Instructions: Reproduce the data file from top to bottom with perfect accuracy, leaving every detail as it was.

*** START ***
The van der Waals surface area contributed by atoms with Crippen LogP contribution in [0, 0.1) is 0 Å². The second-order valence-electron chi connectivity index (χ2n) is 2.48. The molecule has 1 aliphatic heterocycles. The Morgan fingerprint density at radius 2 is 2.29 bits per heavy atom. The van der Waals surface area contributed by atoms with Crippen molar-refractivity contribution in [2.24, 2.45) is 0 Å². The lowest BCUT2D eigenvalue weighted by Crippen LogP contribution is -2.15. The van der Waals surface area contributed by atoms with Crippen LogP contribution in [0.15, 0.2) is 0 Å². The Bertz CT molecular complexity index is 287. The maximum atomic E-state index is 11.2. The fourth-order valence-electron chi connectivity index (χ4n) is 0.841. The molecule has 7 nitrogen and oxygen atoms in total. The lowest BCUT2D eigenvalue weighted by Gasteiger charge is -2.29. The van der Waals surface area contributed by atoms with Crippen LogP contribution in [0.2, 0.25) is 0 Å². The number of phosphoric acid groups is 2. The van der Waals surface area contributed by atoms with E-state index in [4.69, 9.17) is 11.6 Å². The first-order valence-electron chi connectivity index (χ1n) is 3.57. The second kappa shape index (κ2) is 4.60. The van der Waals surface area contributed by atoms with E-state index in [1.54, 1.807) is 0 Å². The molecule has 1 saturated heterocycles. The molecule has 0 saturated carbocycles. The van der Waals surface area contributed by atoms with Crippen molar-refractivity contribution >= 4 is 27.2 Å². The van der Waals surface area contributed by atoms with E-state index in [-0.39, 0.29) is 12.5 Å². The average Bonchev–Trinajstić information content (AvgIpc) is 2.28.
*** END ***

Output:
The van der Waals surface area contributed by atoms with Crippen LogP contribution in [0, 0.1) is 0 Å². The second-order valence-electron chi connectivity index (χ2n) is 2.48. The molecule has 1 aliphatic heterocycles. The Morgan fingerprint density at radius 2 is 2.29 bits per heavy atom. The van der Waals surface area contributed by atoms with Crippen molar-refractivity contribution in [2.24, 2.45) is 0 Å². The lowest BCUT2D eigenvalue weighted by Crippen LogP contribution is -2.15. The van der Waals surface area contributed by atoms with Crippen LogP contribution in [0.15, 0.2) is 0 Å². The Bertz CT molecular complexity index is 287. The maximum atomic E-state index is 11.2. The fourth-order valence-electron chi connectivity index (χ4n) is 0.841. The molecule has 7 nitrogen and oxygen atoms in total. The lowest BCUT2D eigenvalue weighted by Gasteiger charge is -2.29. The van der Waals surface area contributed by atoms with Crippen LogP contribution in [0.2, 0.25) is 0 Å². The number of phosphoric acid groups is 2. The van der Waals surface area contributed by atoms with E-state index in [4.69, 9.17) is 11.6 Å². The first-order valence-electron chi connectivity index (χ1n) is 3.57. The second kappa shape index (κ2) is 4.60. The van der Waals surface area contributed by atoms with E-state index in [1.54, 1.807) is 0 Å². The molecule has 1 saturated heterocycles. The molecule has 0 saturated carbocycles. The van der Waals surface area contributed by atoms with Crippen molar-refractivity contribution >= 4 is 27.2 Å². The van der Waals surface area contributed by atoms with E-state index in [-0.39, 0.29) is 12.5 Å². The average Bonchev–Trinajstić information content (AvgIpc) is 2.28.